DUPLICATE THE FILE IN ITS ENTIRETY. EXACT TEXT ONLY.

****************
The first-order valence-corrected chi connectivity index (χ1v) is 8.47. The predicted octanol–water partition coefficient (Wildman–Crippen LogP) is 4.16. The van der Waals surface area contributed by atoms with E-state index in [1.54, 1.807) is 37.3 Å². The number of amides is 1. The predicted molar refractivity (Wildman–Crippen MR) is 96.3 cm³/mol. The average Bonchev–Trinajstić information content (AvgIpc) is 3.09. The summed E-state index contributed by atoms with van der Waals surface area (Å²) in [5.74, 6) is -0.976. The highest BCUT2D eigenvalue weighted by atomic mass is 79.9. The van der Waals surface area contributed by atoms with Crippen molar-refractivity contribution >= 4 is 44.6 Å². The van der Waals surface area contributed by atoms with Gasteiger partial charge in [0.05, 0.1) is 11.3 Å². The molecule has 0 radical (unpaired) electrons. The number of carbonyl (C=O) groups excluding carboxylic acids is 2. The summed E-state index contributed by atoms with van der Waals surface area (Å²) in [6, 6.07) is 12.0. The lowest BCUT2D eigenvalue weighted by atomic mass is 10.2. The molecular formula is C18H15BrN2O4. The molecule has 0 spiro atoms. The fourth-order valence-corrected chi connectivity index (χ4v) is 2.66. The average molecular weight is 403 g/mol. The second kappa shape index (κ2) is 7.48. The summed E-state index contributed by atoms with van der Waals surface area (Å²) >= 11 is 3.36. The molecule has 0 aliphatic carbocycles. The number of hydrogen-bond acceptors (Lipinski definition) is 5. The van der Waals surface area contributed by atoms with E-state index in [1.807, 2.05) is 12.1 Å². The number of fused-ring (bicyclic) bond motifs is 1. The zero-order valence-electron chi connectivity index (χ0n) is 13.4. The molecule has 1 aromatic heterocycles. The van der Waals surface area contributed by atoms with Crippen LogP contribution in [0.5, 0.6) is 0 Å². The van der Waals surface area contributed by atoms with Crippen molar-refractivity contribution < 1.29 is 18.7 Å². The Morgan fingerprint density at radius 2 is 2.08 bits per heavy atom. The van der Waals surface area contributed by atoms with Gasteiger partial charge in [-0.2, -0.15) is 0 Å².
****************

The first-order valence-corrected chi connectivity index (χ1v) is 8.47. The predicted octanol–water partition coefficient (Wildman–Crippen LogP) is 4.16. The van der Waals surface area contributed by atoms with E-state index in [1.54, 1.807) is 37.3 Å². The number of amides is 1. The predicted molar refractivity (Wildman–Crippen MR) is 96.3 cm³/mol. The average Bonchev–Trinajstić information content (AvgIpc) is 3.09. The summed E-state index contributed by atoms with van der Waals surface area (Å²) in [5.74, 6) is -0.976. The highest BCUT2D eigenvalue weighted by atomic mass is 79.9. The van der Waals surface area contributed by atoms with Crippen molar-refractivity contribution >= 4 is 44.6 Å². The van der Waals surface area contributed by atoms with Gasteiger partial charge in [0.05, 0.1) is 11.3 Å². The molecule has 0 radical (unpaired) electrons. The number of carbonyl (C=O) groups excluding carboxylic acids is 2. The summed E-state index contributed by atoms with van der Waals surface area (Å²) in [6, 6.07) is 12.0. The lowest BCUT2D eigenvalue weighted by atomic mass is 10.2. The molecular formula is C18H15BrN2O4. The molecule has 0 spiro atoms. The fourth-order valence-corrected chi connectivity index (χ4v) is 2.66. The average molecular weight is 403 g/mol. The second kappa shape index (κ2) is 7.48. The summed E-state index contributed by atoms with van der Waals surface area (Å²) >= 11 is 3.36. The molecule has 0 aliphatic carbocycles. The number of hydrogen-bond acceptors (Lipinski definition) is 5. The van der Waals surface area contributed by atoms with E-state index in [1.807, 2.05) is 12.1 Å². The number of fused-ring (bicyclic) bond motifs is 1. The zero-order valence-electron chi connectivity index (χ0n) is 13.4. The molecule has 1 aromatic heterocycles. The van der Waals surface area contributed by atoms with Crippen LogP contribution in [0.5, 0.6) is 0 Å². The van der Waals surface area contributed by atoms with Crippen molar-refractivity contribution < 1.29 is 18.7 Å². The Morgan fingerprint density at radius 2 is 2.08 bits per heavy atom. The van der Waals surface area contributed by atoms with Gasteiger partial charge in [-0.2, -0.15) is 0 Å².